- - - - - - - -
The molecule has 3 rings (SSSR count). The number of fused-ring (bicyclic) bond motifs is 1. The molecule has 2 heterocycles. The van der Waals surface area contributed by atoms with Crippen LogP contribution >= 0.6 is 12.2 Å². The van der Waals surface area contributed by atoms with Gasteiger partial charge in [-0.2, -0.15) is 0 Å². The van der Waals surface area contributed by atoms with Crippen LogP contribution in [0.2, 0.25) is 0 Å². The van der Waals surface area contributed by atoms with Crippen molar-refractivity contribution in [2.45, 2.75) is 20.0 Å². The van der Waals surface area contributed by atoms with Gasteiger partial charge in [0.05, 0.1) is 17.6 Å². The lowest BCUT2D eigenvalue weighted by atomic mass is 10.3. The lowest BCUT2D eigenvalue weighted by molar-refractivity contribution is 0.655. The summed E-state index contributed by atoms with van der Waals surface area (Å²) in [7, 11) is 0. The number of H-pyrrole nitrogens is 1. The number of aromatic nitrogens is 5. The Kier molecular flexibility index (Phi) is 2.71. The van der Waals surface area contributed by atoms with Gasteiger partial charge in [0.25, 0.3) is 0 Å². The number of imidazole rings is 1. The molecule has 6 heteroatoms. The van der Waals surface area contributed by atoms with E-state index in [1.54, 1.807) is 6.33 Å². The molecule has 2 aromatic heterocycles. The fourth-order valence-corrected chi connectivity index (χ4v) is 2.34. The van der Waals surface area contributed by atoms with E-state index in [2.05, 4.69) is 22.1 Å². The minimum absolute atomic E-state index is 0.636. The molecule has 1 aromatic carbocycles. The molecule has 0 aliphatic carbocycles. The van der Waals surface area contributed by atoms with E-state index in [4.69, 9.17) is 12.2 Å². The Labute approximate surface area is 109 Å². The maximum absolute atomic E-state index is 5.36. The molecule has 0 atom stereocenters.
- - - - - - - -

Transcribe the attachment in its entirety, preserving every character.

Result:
The molecule has 3 rings (SSSR count). The number of fused-ring (bicyclic) bond motifs is 1. The molecule has 2 heterocycles. The van der Waals surface area contributed by atoms with Crippen LogP contribution >= 0.6 is 12.2 Å². The van der Waals surface area contributed by atoms with Gasteiger partial charge in [-0.2, -0.15) is 0 Å². The van der Waals surface area contributed by atoms with Crippen LogP contribution in [0.2, 0.25) is 0 Å². The van der Waals surface area contributed by atoms with Crippen molar-refractivity contribution in [2.45, 2.75) is 20.0 Å². The van der Waals surface area contributed by atoms with Gasteiger partial charge in [0.05, 0.1) is 17.6 Å². The lowest BCUT2D eigenvalue weighted by atomic mass is 10.3. The lowest BCUT2D eigenvalue weighted by molar-refractivity contribution is 0.655. The summed E-state index contributed by atoms with van der Waals surface area (Å²) in [7, 11) is 0. The number of H-pyrrole nitrogens is 1. The number of aromatic nitrogens is 5. The Kier molecular flexibility index (Phi) is 2.71. The van der Waals surface area contributed by atoms with Gasteiger partial charge in [0.25, 0.3) is 0 Å². The number of imidazole rings is 1. The molecule has 6 heteroatoms. The van der Waals surface area contributed by atoms with E-state index in [1.54, 1.807) is 6.33 Å². The molecule has 2 aromatic heterocycles. The fourth-order valence-corrected chi connectivity index (χ4v) is 2.34. The van der Waals surface area contributed by atoms with E-state index in [2.05, 4.69) is 22.1 Å². The minimum absolute atomic E-state index is 0.636. The molecule has 1 aromatic carbocycles. The molecule has 0 aliphatic carbocycles. The van der Waals surface area contributed by atoms with E-state index in [4.69, 9.17) is 12.2 Å². The Labute approximate surface area is 109 Å². The maximum absolute atomic E-state index is 5.36. The molecule has 0 atom stereocenters.